Monday, February 11, 2008

Too much to learn - not enough space?!

If you are one of those folks who have an account in every possible corner of the online space; orkut, facebook, plaxo, blogger etc and boast of a "second life" or even more, I am sure you need your daily dose of scraps, pokes, walls, shout outs, gifts etc. And if, for some faint reason, you are unable to connect on a day, it may be more than 'just frustrating' for some!

Today's article in Hindustan Times (Main Paper, Page 14) - 'Eureka! My space is online!' just goes ahead and validates this and shares some facts. Some of these facts are more than just plain vanilla. For example:
- There are more than 112 million blogs online.
- As of Dec, 26, 2006, there were 45,174,930 communities on Orkut alone.
- Facebook goes through 600 million searches per month.
- LinkedIn has over 14 million users.
- In US alone, pod casts audience had reached 18.5 million by 2007.

Now all these people on all these 'social networking' sites must be doing something useful, finding something worthwhile, and enjoying their way at it to keep continuing and add to these numbers even while you are reading this! That's what I call the Hot Chocolate Fudge-type of interesting point! That is what I am curious about. In my view, that is what will make or break the learning environments of tomorrow.

In the context of what Manish has written in his blog on
Personal Learning Environment (PLE), these sites are now not limited to only social networking, these are what constitute the PLE of many of us including me. And like Manish, I have learnt more from Google, Wiki, Blogs, Podcasts, and Video Clips than I have from any paper book or a well-packaged company website.

The question is why are we learning from these environments? Why are other people interested in joining us? What keeps us coming back for more? What sustains so many of these different sites - each with its own USP?

In my view, if we are able to articulate what makes these 'tick', we have found a way to include these tools and technologies in the training environments that we design for our learners. There is a system even in this seemingly chaotic way of "learning" (I would like to call these as 'learning interventions' -the new tools and technologies for learning).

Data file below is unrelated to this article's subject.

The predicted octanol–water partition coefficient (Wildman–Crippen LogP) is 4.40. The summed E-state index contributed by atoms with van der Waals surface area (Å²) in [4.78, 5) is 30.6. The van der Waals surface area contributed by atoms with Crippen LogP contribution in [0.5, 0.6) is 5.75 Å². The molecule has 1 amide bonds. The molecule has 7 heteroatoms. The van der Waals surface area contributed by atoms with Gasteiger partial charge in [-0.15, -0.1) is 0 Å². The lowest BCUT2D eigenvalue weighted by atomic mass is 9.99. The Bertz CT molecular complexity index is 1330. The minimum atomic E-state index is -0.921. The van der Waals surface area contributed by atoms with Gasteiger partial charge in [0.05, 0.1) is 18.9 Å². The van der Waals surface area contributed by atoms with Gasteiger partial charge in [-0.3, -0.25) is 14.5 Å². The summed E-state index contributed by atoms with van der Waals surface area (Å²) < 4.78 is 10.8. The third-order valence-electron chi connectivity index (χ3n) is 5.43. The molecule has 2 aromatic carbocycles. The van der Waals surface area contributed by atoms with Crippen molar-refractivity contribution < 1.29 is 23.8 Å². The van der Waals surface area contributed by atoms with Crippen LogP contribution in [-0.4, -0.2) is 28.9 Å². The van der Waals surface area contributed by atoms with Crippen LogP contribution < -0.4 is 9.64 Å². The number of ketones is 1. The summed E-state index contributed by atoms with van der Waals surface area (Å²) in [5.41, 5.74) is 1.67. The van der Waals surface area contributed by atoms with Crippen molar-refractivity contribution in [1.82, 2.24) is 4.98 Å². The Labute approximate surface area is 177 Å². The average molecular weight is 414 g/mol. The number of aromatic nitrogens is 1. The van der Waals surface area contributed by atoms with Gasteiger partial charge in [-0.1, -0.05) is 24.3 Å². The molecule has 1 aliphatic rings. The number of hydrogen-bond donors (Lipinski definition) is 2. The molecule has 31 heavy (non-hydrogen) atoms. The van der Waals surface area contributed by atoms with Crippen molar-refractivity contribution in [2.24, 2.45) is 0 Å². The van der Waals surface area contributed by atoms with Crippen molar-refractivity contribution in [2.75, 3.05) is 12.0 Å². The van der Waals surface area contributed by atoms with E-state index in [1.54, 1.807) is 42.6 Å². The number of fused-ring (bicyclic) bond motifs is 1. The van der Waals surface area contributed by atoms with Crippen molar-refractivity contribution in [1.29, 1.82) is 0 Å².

• These technologies are intrusive and personal but only as much as you want them to be - absolute learner control.
  • These technologies are participative and encourage creative self expression - even people who you don't see chatting away with their friends and family in-person have surprisingly 'long' blogs and never miss a day!
  • By design, they are collaborative. You start the blog alone. Soon, you have a community of readers who join you, share their point of view. Each is allowed to take their stand without the pressure of conformance to the group.
  • They are motivating. You contribute; get responses, feedback, and appreciation - more fuel to encourage you to continue. There is no teacher-student situation. All are equals - but you get drawn to 'teachers' who force you to think, ignite your mind to new possibilities. The role doesn't fetch the respect - the work does.
  • These technologies help you learn without you knowing or intending to do it - easy to use, quick to learn, fun to do, no fuss -clean learning. Some of these sites are the best examples of 'usability' where it matters.
  • These technologies allow you to learn even while you are doing some other things - multitasking your way through a learning intervention!

I have just begun to articulate some of my observations on what makes these environments work and how these will become the future of learning.
If we could, as instructional designers, start to move on the learning continuum; Web 2.0 and beyond - some of the above points need to be USPs of our training design.

What do you think? Help me learn.

... Afterall, there is enough space to learn!

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